Understanding arthritis

23 percent of all adults are affected by arthritis in the United States, and the symptoms associated with this chronic disease cost our country over 81 million dollars in annual medical bills.

Arthritis is a disease that affects over 54 million people in the United States. According to the Centers for Disease Control and Prevention, arthritis is the leading cause of disability, with related medical expenses reaching $81 billion. It is estimated that by the year 2040 nearly 26 percent of all adults (over 78 million people) will have arthritis.

The CDC also reports that arthritis significantly limits the workforce in this country. Because 60 percent of adults with this disease are of working age (18-64 years), arthritis can limit the type of work they do, and in many cases, keep them from working at all.

What is Arthritis?

Arthritis is chronic pain condition that is most commonly caused by inflammation of the tissue lining the joints (joints are located where two or more bones meet, such as elbows and knees). Symptoms vary, but the most common are pain, aching, swelling and stiffness.

There are over 100 diseases and conditions that are referred to as arthritis, but the most prevalent is osteoarthritis. Osteoarthritis usually occurs in older adults, affecting their fingers, knees and hips and can be a result of a previous injury to a joint. Other well-known types of arthritis include gout, lupus and rheumatoid arthritis. Rheumatoid arthritis and lupus occur when the body’s defense system doesn’t work properly, and overtime, can affect multiple organs and cause widespread symptoms.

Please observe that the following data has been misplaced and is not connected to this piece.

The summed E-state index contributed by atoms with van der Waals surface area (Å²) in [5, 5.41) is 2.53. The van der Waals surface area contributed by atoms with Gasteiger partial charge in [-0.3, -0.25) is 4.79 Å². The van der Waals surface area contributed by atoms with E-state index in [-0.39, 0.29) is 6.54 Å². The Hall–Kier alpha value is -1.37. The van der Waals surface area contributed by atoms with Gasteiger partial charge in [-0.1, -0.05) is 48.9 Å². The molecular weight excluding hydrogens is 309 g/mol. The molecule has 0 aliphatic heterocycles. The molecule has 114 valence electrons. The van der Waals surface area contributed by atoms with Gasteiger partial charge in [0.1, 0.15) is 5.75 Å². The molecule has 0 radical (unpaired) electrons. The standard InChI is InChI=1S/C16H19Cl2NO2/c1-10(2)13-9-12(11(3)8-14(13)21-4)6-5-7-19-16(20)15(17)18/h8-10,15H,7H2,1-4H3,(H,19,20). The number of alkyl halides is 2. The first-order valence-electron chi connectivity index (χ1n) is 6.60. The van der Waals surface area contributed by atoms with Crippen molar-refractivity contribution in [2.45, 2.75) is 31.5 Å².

Who is affected by arthritis?

Arthritis does not discriminate…it affects people of every age, race and gender. However, statistics show that the risk of arthritis increases with age and is more common among women than men. The CDC reports that arthritis commonly occurs with other chronic diseases with half of adults with heart disease or diabetes, and one-third of people who are obese, having arthritis. When a person has to deal with arthritis, along with another chronic health condition, it can negatively affect their quality of life and make it more difficult for doctors to treat and manage their diseases.

What can I do if I have arthritis?

The good news is, there are several ways to treat and reduce the symptoms associated with arthritis. If you, or someone you care for, is affected by arthritis, Michigan State University Extension recommends that you first talk with a doctor. The National Institute of Arthritis and Musculoskeletal and Skin Diseases says that only a doctor can diagnose and provide you with the best form of treatment associated with diabetes.

In addition to working with a healthcare provider, there are several things a person can do on their own to help control their pain and maintain their health. My next three news articles will focus on these arthritis self-management tools:

  • Healthy diet
  • Physical Activity
  • Weight Management

MSU Extension also provides high-quality and affordable education and resources related to the prevention and management of chronic disease

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